Michael Hannon

"Empathetic Understanding and Deliberative Democracy"

Abstract: Epistemic democracy is standardly characterized in terms of “aiming at truth”. This presupposes a veritistic conception of epistemic value, according to which truth is the fundamental epistemic goal. I will raise two objections to the standard (veritistic) account of epistemic democracy, focusing specifically on deliberative democracy. I then propose a version of deliberative democracy that is grounded in non-veritistic epistemic goals. In particular, I argue that deliberation is valuable because it facilitates empathetic understanding. I claim that empathetic understanding is an epistemic good that doesn’t have truth as its primary goal.

Kareem Khalifa 

"Understanding in the Natural and Social Sciences"

Abstract: To what extent should the social sciences emulate the natural sciences? The former's reliance on understanding (Verstehen, empathy, etc.) is frequently held up as one reason to think that they differ profoundly from the natural sciences. Against this proposal, I will argue as follows: (1) Any differences in social- and natural-scientific understanding are either material (concerning the specific content of what is understood and that which provides understanding) or formal (the general criteria that constitute understanding independently of any particular content). (2) Material differences are not deep. (3) Formal differences do not exist. Hence, (4) social- and natural-scientific understanding have no deep differences. I illustrate these claims using examples from ethnography and physics. Additionally, I show how some prominent positions in the philosophy of social science face new challenges in light of these arguments.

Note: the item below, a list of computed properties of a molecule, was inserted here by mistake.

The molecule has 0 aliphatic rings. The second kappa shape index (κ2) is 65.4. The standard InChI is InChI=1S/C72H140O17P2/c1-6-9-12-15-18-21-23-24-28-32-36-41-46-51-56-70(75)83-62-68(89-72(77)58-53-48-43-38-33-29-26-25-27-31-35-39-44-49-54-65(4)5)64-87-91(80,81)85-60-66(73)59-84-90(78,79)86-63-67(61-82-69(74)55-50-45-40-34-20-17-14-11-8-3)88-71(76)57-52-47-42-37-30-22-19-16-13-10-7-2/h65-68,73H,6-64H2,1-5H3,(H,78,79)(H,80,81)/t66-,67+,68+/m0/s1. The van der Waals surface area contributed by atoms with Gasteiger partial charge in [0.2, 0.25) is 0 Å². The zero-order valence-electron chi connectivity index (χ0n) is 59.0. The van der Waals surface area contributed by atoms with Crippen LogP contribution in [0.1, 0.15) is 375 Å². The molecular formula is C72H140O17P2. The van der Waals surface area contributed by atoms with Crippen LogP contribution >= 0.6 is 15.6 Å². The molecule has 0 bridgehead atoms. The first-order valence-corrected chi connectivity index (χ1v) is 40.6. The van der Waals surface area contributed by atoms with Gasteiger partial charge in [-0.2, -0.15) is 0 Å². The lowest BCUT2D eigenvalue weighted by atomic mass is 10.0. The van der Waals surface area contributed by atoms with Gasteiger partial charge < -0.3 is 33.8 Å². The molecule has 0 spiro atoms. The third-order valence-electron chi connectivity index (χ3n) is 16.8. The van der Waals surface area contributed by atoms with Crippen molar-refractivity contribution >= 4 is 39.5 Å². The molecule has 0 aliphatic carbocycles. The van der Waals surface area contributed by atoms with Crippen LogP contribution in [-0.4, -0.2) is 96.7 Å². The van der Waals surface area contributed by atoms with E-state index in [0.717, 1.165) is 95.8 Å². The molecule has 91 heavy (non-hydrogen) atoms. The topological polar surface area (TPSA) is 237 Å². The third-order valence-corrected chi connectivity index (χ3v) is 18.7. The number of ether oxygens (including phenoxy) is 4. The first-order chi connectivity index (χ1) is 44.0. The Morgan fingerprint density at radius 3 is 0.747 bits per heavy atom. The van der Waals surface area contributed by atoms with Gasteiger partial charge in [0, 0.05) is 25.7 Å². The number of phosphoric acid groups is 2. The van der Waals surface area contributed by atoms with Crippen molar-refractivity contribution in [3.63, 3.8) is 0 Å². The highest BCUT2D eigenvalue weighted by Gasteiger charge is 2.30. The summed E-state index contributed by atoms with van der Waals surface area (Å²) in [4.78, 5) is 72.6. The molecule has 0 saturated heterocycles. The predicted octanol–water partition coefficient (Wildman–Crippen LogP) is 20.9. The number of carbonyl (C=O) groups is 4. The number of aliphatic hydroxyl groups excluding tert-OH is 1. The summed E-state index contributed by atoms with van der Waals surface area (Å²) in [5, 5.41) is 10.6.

Antonia Peacocke

"What Poetry Teaches—and Philosophy Doesn't"

Abstract: There is something that literature—especially poetry—does that philosophy does not: give you new phenomenal concepts. I first reconcile the claim that literature can expand your phenomenal imagination with the fact that your phenomenal imagination is constrained by the character of your own firsthand experiences. I present a model on which specific poetic devices can help you notice features of your own experiences you hadn't noticed before, and thus allow you to form phenomenal concepts of those features. Philosophy, as a critical enterprise in search of true and illuminating answers to fundamental questions, cannot give you new phenomenal concepts in the same way. This is what poetry teaches and philosophy does not.